As expected I was quoted in an article on reverse mortgages on the U.S. News and World Report website! Here’s the link:
Here is an excerpt.
How to Buy a Retirement Home With a Reverse Mortgage
Before launching into this kind of mortgage, ask yourself how long you’ll stay in the home and if you can cover the fees.
Many older people know about using a reverse mortgage to tap their home equity and use the money to stay in a longtime home. But it’s also possible to use a reverse mortgage to buy a home. This can be helpful to people who want to relocate and can’t afford mortgage payments in retirement or are unable to qualify for a conventional mortgage. It may also be a useful financial tool for delaying Social Security or conserving cash.
“Very few people actually use the reverse to buy a home, but it’s a great tool,” says Sylvia Gutierrez, a mortgage professional in Miami and the author of “Mortgage Matters: Demystifying the Loan Approval Maze.” “They’re not tied to that monthly payment. Many people will benefit from that.”
With a reverse mortgage, the bank actually pays you, up to a predetermined percentage of your home value. That money can come in a lump sum, monthly payments or a line of credit. To qualify for a reverse mortgage, you must be 62 or older, and the home you’re buying must be your principal residence.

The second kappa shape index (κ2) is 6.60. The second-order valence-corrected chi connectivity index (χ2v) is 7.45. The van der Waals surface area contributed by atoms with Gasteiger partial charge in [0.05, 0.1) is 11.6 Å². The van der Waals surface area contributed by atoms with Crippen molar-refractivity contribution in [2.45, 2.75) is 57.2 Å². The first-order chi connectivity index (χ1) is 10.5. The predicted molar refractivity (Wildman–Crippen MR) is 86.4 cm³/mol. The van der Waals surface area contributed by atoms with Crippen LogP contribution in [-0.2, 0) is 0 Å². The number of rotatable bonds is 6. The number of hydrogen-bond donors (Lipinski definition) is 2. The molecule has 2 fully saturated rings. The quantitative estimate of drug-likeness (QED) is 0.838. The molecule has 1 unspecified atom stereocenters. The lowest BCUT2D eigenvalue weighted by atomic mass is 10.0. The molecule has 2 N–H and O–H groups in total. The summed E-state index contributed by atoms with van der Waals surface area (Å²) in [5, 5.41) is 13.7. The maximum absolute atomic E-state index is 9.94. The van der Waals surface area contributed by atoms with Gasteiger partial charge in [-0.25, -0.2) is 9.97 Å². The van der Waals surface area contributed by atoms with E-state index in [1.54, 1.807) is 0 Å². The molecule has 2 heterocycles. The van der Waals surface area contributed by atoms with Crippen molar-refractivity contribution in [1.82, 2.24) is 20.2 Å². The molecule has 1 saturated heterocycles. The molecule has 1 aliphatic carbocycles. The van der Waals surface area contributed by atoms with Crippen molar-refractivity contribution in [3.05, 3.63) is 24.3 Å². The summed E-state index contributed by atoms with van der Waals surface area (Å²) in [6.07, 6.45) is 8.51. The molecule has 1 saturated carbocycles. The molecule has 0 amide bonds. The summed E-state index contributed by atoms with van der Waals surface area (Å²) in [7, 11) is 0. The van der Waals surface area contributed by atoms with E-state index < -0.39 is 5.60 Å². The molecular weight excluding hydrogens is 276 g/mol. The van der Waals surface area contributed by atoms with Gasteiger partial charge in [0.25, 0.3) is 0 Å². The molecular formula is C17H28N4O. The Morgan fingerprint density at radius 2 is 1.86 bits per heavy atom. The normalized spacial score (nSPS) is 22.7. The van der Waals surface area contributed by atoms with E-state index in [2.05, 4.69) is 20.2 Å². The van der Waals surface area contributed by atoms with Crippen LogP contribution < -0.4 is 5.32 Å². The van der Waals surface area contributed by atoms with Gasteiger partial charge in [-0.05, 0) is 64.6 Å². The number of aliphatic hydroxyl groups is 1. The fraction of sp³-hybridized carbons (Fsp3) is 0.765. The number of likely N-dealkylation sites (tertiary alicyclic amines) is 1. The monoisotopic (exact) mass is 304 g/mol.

“The advantage to a reverse mortgage is you don’t have to make payments,” says Casey Fleming, author of “The Loan Guide: How to Get the Best Possible Mortgage” and a mortgage professional in the San Francisco Bay Area. “A lot of people have enough money to pay cash for a new home, but they want to retain some cash.”
Teresa Mears writes about personal finance, real estate and retirement for U.S. News and other publications. She’s also written for MSN Money, The Miami Herald, The New York Times and The Boston Globe. She publishes Living on the Cheap and Miami on the Cheap. Follow her on Twitter @TeresaMears.
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